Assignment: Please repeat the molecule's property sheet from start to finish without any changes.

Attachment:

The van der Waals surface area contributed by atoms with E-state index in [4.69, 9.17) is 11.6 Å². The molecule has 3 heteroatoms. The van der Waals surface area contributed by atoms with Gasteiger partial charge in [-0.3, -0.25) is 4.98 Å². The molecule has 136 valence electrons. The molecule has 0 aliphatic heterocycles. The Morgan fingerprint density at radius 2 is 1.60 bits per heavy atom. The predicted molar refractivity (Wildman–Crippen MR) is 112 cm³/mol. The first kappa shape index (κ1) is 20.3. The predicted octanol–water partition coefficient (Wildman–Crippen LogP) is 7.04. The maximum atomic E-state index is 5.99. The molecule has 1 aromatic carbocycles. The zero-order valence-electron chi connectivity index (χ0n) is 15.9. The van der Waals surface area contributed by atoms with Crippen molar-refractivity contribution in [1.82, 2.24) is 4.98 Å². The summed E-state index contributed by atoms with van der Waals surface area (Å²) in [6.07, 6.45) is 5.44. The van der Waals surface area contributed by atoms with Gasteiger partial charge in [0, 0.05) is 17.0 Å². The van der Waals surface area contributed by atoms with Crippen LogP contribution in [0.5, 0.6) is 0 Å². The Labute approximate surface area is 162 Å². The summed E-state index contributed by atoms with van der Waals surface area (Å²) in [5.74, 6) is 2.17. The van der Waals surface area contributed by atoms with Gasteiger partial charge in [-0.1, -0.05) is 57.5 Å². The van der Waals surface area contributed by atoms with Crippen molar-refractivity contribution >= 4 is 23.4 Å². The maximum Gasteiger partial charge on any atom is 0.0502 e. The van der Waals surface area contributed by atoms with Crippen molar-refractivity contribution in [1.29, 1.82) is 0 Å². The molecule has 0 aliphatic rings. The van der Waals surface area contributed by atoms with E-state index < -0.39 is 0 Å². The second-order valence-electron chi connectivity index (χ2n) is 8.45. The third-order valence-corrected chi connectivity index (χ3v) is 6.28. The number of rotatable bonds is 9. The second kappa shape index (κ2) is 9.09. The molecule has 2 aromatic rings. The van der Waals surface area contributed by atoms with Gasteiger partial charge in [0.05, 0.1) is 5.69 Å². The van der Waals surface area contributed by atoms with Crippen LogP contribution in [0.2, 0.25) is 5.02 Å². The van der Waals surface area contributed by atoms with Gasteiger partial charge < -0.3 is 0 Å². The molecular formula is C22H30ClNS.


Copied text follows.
The van der Waals surface area contributed by atoms with E-state index in [4.69, 9.17) is 11.6 Å². The molecule has 3 heteroatoms. The van der Waals surface area contributed by atoms with Gasteiger partial charge in [-0.3, -0.25) is 4.98 Å². The molecule has 136 valence electrons. The molecule has 0 aliphatic heterocycles. The Morgan fingerprint density at radius 2 is 1.60 bits per heavy atom. The predicted molar refractivity (Wildman–Crippen MR) is 112 cm³/mol. The first kappa shape index (κ1) is 20.3. The predicted octanol–water partition coefficient (Wildman–Crippen LogP) is 7.04. The maximum atomic E-state index is 5.99. The molecule has 1 aromatic carbocycles. The zero-order valence-electron chi connectivity index (χ0n) is 15.9. The van der Waals surface area contributed by atoms with Crippen molar-refractivity contribution in [1.82, 2.24) is 4.98 Å². The summed E-state index contributed by atoms with van der Waals surface area (Å²) in [6.07, 6.45) is 5.44. The van der Waals surface area contributed by atoms with Gasteiger partial charge in [0, 0.05) is 17.0 Å². The van der Waals surface area contributed by atoms with Crippen LogP contribution in [0.5, 0.6) is 0 Å². The Labute approximate surface area is 162 Å². The summed E-state index contributed by atoms with van der Waals surface area (Å²) in [5.74, 6) is 2.17. The van der Waals surface area contributed by atoms with Gasteiger partial charge in [-0.1, -0.05) is 57.5 Å². The van der Waals surface area contributed by atoms with Crippen molar-refractivity contribution >= 4 is 23.4 Å². The maximum Gasteiger partial charge on any atom is 0.0502 e. The van der Waals surface area contributed by atoms with Crippen molar-refractivity contribution in [1.29, 1.82) is 0 Å². The molecule has 0 aliphatic rings. The van der Waals surface area contributed by atoms with E-state index < -0.39 is 0 Å². The second-order valence-electron chi connectivity index (χ2n) is 8.45. The third-order valence-corrected chi connectivity index (χ3v) is 6.28. The number of rotatable bonds is 9. The second kappa shape index (κ2) is 9.09. The molecule has 2 aromatic rings. The van der Waals surface area contributed by atoms with Gasteiger partial charge in [0.05, 0.1) is 5.69 Å². The van der Waals surface area contributed by atoms with Crippen LogP contribution in [0.2, 0.25) is 5.02 Å². The van der Waals surface area contributed by atoms with Gasteiger partial charge < -0.3 is 0 Å². The molecular formula is C22H30ClNS.